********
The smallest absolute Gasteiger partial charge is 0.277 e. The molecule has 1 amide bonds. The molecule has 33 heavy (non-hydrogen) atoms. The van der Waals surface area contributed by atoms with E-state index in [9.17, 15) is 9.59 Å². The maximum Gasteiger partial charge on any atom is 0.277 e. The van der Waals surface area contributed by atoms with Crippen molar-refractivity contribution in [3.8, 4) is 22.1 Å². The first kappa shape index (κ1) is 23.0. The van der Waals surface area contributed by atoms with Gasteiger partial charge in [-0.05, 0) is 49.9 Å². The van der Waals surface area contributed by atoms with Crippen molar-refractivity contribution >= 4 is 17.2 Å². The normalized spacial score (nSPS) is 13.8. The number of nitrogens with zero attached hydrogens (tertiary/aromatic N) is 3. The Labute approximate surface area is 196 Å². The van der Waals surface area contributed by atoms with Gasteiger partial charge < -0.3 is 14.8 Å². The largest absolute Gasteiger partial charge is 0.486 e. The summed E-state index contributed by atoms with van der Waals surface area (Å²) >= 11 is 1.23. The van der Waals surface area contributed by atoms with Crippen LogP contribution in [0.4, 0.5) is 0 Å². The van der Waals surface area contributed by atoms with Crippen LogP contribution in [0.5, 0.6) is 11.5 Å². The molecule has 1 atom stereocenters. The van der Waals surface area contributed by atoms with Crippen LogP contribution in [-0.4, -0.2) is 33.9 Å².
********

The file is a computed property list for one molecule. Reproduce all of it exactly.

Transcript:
The smallest absolute Gasteiger partial charge is 0.277 e. The molecule has 1 amide bonds. The molecule has 33 heavy (non-hydrogen) atoms. The van der Waals surface area contributed by atoms with E-state index in [9.17, 15) is 9.59 Å². The maximum Gasteiger partial charge on any atom is 0.277 e. The van der Waals surface area contributed by atoms with Crippen molar-refractivity contribution in [3.8, 4) is 22.1 Å². The first kappa shape index (κ1) is 23.0. The van der Waals surface area contributed by atoms with Gasteiger partial charge in [-0.05, 0) is 49.9 Å². The van der Waals surface area contributed by atoms with Crippen molar-refractivity contribution >= 4 is 17.2 Å². The normalized spacial score (nSPS) is 13.8. The number of nitrogens with zero attached hydrogens (tertiary/aromatic N) is 3. The Labute approximate surface area is 196 Å². The van der Waals surface area contributed by atoms with Gasteiger partial charge < -0.3 is 14.8 Å². The largest absolute Gasteiger partial charge is 0.486 e. The summed E-state index contributed by atoms with van der Waals surface area (Å²) >= 11 is 1.23. The van der Waals surface area contributed by atoms with Crippen LogP contribution in [0.4, 0.5) is 0 Å². The van der Waals surface area contributed by atoms with Crippen LogP contribution in [0.5, 0.6) is 11.5 Å². The molecule has 1 atom stereocenters. The van der Waals surface area contributed by atoms with Crippen LogP contribution in [-0.4, -0.2) is 33.9 Å².